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One of my goals for this project was to create a library that is elegant and easy to use while feeling Java idiomatic.

Let's talk SOLID. They're a set of five principles aimed at making object-oriented design implementations flexible and maintainable. I am designing a library that I hope will be a joy to use and will make developers want to adopt it, for which reason I interpreted these principles in the best possible form I could think of.

My initial thought was to offer a base Prop interface, abstracting away lower-level implementation details that are not relevant to users of this class.

However, I settled on using a few abstract classes, for several reasons, inspired by a few of the SOLID principles:

  • all Prop objects need a few common traits
  • a class should have a single responsibility; since I was building multiple themes, sticking them all into a single class didn't feel elegant
  • it should be easy to build on top of each layer
  • not all methods need to be exposed in the final public contract; unfortunately, Java interfaces do not support non-public methods

Let's break it down; here is the high-level end-result class design:

@FunctionalInterface
public interface Subscribable<T> {
  void subscribe(Consumer<T> onUpdate, Consumer<Throwable> onError);
}

public abstract class SubscribableProp<T> implements Subscribable<T> {
  /* Processes a value update event. */
  protected void onValueUpdate(@Nullable T value, long epoch) {}
  /* Processes an exception encountered during an update. */
  protected void onUpdateError(Throwable error, long epoch) {}
}

public abstract class Prop<T> extends SubscribableProp<T> implements Supplier<T> {
    /* Identifies the Prop */
    public abstract String key();

    /* Returns the Prop's value */
    public abstract T get();
}

public abstract class BoundableProp<T> extends Prop<T> {
  /* Allows the Registry to update a Prop's value */
  protected abstract boolean setValue(@Nullable String value);
}

public class Registry {
  /* Binds a Prop object to the Registry object, allowing it to process update events and set the Prop's value */
  public <T, PropT extends BoundableProp<T>> PropT bind(PropT prop) {}
}

Subscribable denotes that a Prop can be subscribed to. The result of a prop update is either success or an error.

SubscribableProp is a partial implementation that hosts the logic necessary to process updates/errors and notify clients safely.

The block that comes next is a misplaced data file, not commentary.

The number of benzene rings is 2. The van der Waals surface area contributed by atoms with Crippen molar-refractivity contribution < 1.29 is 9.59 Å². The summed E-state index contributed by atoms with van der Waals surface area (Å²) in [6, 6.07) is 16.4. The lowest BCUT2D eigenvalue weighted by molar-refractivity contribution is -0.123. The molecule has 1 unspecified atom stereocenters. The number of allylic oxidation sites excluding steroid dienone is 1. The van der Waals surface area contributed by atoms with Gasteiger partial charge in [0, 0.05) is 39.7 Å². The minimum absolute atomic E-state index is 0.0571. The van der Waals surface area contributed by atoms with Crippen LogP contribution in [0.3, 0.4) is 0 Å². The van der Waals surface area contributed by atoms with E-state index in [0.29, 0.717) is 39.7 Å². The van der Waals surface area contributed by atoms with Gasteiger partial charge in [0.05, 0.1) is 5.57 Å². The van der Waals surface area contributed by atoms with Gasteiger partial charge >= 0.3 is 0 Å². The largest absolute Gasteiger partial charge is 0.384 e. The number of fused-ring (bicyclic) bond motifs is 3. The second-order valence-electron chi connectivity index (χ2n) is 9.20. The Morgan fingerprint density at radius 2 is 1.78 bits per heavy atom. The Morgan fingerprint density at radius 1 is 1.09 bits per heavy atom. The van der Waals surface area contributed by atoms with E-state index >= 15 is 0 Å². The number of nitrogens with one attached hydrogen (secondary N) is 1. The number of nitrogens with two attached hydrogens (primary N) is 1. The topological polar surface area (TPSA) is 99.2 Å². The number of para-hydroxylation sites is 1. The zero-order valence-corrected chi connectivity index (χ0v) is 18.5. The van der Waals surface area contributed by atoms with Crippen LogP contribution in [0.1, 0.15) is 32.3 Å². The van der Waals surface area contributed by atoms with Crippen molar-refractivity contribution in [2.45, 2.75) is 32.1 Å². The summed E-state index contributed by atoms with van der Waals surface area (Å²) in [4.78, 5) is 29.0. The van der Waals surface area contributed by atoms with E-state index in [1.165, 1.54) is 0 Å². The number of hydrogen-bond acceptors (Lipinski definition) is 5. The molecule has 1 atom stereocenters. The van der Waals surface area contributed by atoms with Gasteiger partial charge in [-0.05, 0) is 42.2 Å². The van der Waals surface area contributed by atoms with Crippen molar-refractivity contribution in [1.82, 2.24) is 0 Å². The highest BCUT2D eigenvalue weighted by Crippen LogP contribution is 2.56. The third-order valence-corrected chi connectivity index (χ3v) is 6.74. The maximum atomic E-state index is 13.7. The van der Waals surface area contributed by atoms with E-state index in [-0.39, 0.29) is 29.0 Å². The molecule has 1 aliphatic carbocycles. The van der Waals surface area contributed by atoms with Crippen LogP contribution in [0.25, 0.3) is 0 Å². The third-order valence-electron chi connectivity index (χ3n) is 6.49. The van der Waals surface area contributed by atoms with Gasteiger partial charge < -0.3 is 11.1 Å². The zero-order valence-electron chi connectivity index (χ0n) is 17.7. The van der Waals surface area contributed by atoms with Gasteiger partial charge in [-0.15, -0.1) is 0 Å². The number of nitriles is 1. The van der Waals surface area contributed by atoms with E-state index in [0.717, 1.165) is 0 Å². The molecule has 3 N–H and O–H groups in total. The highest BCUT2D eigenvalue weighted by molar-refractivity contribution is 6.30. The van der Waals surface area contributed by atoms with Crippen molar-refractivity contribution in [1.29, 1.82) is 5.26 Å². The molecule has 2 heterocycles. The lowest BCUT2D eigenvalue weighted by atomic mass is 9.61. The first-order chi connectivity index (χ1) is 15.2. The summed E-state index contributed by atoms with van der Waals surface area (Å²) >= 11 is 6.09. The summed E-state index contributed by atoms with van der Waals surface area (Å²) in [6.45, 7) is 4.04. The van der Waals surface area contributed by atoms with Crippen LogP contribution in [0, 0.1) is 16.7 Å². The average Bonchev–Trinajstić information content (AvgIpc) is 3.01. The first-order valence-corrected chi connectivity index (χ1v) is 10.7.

Prop is the absolute minimum public contract that a consumer/client should care about. It defines an identifier (key) and a way to get the prop's value.

Finally, BoundableProp encompasses all of the above and also includes a mechanism that allows the Registry to update prop values when the underlying sources are updated.

However, in practice, relying on a key and value alone, is not enough of a reason to adopt this library.

For that reason, the CustomProp class provides an almost complete implementation, par the corresponding Converter.decode() method, which requires a knowledge of the Prop's type.

public abstract class CustomProp<T> extends BoundableProp<T> implements Converter<T> {
    /* Identifies the Prop */
    public String key() {};
    /* Returns the Prop's value */
    public String get() {};
    /* Describes the prop */
    public String description() {};
    /* true, if the prop is required */
    public boolean isRequired() {};
    /* true, if the prop is a secret */
    public boolean isSecret() {};
}

@FunctionalInterface
public interface Converter<T> {
  /* Decodes a String into the desired type; must be implemented */
  T decode(@Nullable String value);

  /* Encodes the value into a String, defaulting to using Object.toString() */
  default String encode(@Nullable T value) {
    return value == null ? null : value.toString();
  }
}

One way to extend CustomProp is to provide an implementation for Converter.encode, thus completing the class, e.g.:

public class LongProp extends CustomProp<Long> {
  public Long decode(String value) {
    Number number = safeParseNumber(value);
    try {
      return NumberFormat.getInstance().parse(value).longValue();
    } catch (ParseException e) {
      log.log(SEVERE, e);
      return null;
    }
  }    
}

However, we can do a bit better. Since one can assume that most props will be of common Java datatypes, I have provided a series of default converters that can be composed into a final implementation. The above code can be rewritten as follows:

public class LongProp extends CustomProp<Long> implements LongConverter {  
}

public interface LongConverter extends Converter<Long> {
   @Override
   public Long decode(String value) {
    Number number = safeParseNumber(value);
    try {
      return NumberFormat.getInstance().parse(value).longValue();
    } catch (ParseException e) {
      log.log(SEVERE, e);
      return null;
    }
  }  
}

How would we use this in production? Here's a small complete excerpt:

    Source source = new PropertyFile(PATH_TO_PROP_FILE);
    Registry registry = new RegistryBuilder(source).build();

    Prop prop = registry.bind(new LongProp("a.key"));

    prop.get(); // will return the value corresponding to a.key
    prop.subscribe(updatedValue -> {/* process updates */}, 
                   error -> {/* process any errors */});

Hopefully, this article serves as a good high-level introduction to the contract one can expect from the props library.

In future series I'd like to explore the props library's API a bit more and show a few real-world examples of how it could be used to simplify application settings/property management in Java projects.

As always, any feedback is welcome; feel free to ping me on Twitter.

Thanks!

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